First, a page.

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Discussion Starter #1
I am gonna have a body shop paint the car. However I want to do as much as I can before they get it. They are a great shop and do awesome work but you pay for it.

I will be doing all the blocking work. I am at the last stage of blocking, one grit left to go before paint.

I want to paint the door jambs, hatch opening, hood opening, the underside of the hood, back side of the doors and the underside of the hatch at home. The idea is to just have the exterior needing paint when it goes to the body shop.

Here is the question, should I paint the stuff now and mask a soft edge so that there is a little overspray on the body of the car so that when I do the final block with the last grit that I sand off the overspray and have a paint seam be right at the edge of the panel?

Also I was thinking to use a Single Stage paint on these parts instead of a base clear. The paint is a blue metallic. It would be easier for me and being that they are areas that are not normally seen I think would be acceptable. Does anyone one see any issues with this type of paint?

thanks for the help,
 

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Personaly I"d use base clear on the jambs as well. But you can absolutly use single stage on them if it is easier for you. Your idea of doing the jambs first before doing the final blocking will work well also. Just know that when the outside is painted you will have some kind of a paint edge or dry overspray in the jambs depending on how it is masked.
 

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Discussion Starter #3
if I was to mask a "soft" edge on the jamb after the fact when the body gets painted and allow the outside clearcoat to run into the soft edge, would that be noticeable?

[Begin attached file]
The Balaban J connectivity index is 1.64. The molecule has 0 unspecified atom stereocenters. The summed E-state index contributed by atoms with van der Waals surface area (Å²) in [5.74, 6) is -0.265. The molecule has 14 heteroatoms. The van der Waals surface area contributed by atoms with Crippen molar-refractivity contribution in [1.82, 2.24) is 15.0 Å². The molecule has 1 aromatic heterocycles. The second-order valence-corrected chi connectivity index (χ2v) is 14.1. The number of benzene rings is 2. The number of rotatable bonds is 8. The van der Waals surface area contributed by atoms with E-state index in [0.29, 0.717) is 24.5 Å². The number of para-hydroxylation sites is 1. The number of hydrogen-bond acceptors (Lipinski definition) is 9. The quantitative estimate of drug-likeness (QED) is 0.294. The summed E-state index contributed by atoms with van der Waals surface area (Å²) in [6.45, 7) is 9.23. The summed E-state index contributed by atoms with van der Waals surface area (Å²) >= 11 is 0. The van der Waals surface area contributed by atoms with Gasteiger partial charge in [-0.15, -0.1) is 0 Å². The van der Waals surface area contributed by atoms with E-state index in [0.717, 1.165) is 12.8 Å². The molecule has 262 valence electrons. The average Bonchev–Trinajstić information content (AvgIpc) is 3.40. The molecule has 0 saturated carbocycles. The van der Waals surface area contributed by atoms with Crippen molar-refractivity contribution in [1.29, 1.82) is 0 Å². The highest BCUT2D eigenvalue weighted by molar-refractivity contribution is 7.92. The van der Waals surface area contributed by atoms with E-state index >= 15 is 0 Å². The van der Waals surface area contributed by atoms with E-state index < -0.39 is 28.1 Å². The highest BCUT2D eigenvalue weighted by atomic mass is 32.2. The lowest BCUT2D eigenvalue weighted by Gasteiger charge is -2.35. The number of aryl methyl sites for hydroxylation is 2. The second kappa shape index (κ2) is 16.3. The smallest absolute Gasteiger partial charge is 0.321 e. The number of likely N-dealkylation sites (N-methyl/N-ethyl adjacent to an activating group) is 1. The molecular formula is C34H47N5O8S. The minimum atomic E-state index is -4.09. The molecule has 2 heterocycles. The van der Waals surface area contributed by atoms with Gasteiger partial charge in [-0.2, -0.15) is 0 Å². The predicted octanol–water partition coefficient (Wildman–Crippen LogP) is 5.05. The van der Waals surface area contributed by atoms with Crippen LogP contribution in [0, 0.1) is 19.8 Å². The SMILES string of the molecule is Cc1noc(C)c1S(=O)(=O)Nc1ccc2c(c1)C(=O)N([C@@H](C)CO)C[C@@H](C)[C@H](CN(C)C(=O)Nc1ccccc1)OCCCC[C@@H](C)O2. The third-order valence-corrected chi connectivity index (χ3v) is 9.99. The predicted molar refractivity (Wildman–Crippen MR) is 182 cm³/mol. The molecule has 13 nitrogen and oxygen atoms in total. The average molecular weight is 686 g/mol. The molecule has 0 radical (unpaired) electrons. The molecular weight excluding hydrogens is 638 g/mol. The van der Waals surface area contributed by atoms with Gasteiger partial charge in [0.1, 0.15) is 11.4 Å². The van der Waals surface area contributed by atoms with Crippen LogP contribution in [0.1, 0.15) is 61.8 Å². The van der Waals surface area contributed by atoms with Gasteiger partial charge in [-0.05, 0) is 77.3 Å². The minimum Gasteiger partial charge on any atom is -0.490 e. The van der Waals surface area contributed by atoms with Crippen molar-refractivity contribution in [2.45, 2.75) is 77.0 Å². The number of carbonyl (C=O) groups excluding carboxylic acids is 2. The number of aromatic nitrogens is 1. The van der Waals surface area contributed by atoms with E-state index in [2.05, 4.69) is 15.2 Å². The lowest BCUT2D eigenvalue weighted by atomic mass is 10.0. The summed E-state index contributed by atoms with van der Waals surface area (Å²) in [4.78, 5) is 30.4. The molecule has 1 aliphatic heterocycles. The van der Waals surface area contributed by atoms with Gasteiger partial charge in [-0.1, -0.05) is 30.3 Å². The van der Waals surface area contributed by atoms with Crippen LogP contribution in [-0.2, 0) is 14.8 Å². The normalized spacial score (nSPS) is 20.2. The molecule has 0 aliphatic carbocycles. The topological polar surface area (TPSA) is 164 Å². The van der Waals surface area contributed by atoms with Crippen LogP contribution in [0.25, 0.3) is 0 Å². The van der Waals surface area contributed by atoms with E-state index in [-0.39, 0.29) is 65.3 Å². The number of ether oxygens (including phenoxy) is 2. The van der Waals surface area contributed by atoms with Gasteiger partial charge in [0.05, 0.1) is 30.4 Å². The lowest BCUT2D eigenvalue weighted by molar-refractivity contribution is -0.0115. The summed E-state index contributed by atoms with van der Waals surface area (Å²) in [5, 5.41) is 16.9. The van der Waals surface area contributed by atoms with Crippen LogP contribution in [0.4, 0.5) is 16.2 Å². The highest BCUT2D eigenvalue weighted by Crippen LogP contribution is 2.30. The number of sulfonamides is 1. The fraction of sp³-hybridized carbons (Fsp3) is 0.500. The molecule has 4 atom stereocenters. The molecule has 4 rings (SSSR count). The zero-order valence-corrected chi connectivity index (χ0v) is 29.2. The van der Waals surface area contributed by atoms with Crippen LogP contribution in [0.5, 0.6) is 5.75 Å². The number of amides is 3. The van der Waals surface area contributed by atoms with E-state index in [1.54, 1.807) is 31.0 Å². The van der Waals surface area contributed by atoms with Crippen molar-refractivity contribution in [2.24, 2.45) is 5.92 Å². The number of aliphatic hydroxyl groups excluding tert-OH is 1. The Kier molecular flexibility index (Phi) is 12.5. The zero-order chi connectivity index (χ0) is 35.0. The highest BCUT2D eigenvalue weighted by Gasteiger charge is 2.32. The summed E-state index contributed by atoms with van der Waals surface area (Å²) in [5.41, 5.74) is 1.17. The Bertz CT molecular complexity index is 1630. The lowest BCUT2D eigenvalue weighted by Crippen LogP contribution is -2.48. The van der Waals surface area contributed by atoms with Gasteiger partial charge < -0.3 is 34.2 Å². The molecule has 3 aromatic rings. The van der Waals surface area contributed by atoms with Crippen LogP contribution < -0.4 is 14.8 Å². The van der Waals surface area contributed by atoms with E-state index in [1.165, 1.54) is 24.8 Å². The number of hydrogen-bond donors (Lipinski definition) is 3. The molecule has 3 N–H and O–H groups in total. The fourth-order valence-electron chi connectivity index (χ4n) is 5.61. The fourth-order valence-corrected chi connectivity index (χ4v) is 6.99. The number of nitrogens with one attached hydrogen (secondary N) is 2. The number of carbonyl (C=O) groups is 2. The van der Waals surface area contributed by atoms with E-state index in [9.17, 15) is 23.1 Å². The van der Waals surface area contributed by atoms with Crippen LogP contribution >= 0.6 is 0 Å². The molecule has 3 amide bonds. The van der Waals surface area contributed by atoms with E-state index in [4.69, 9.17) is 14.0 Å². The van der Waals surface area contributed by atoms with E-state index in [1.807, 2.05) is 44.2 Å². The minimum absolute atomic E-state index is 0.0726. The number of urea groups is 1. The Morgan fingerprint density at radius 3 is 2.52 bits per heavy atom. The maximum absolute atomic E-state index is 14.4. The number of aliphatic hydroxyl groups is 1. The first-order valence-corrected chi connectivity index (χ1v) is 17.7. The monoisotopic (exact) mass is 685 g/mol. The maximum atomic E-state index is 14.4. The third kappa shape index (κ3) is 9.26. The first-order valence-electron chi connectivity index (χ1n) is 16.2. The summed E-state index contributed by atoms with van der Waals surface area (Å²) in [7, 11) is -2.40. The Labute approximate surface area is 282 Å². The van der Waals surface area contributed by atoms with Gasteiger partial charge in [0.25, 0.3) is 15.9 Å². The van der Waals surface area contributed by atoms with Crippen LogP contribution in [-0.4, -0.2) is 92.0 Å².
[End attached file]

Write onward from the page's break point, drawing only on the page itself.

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It will be noticable. Sometimes you can get it to turn out pretty good. Other times the sealer ends up going in the jamb a little deeper and doesn't get covered by the base. However if you are taking it to a reputable shop and it sounds like you are, they should be able to get a decent edge for you. Worst case is you can always do a little spot in and touch up the jambs. Not a huge deal.
 

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It sounds like you are doing the majority of the work, why not do the whole thing? The prep work up to paint is 95 percent of the battle. Buy a good spray gun with the money you save by doing it yourself and go for it! The Devilbiss Plus gun is awesome, I think a little kid could paint with it and turn out great results!
 

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Discussion Starter #6
The biggest challenge is having a clean enough room to do it in. i can control small areas for dust and debris but doing a whole car humm not sure about that one. I will have to think about that.

Ok then how would you guys do this then? All the jambs at the same time as the car?
 

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Go ahead and do it the way you planned. Like I said before, its pretty easy to go back and spot in some of the jambs if you need them perfect. Any other way is much more work. Personally I would paint the car in pieces and do the jambs at the same time as the outside of the panels, except for the hood and decklid. Another option would be to have the outside painted first and do the jambs last. Its easier to not have a tape line doing it this way. You could always pull the doors hood and decklid and take the car to them like that. That way they could spray the body and fenders of the car while getting the jambs at the same time. Then the fun part is hanging the doors without chipping anything. I usually paint cars in pieces, doing jambs at the same time.

 

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paint job..

I agree with some of the other comments...definately go base coat/clear coat. It makes it much easier to make small repairs and blend things in. I would paint the jams at the same time as the body....fenders and hood should be done off the car. Most shops have a "blendable clear coat" for small repairs and touch ups...a good technician can make it look great. Most important things with the paint job are cleanliness and patience....don't rush it and it will turn out fine.

wilma
 
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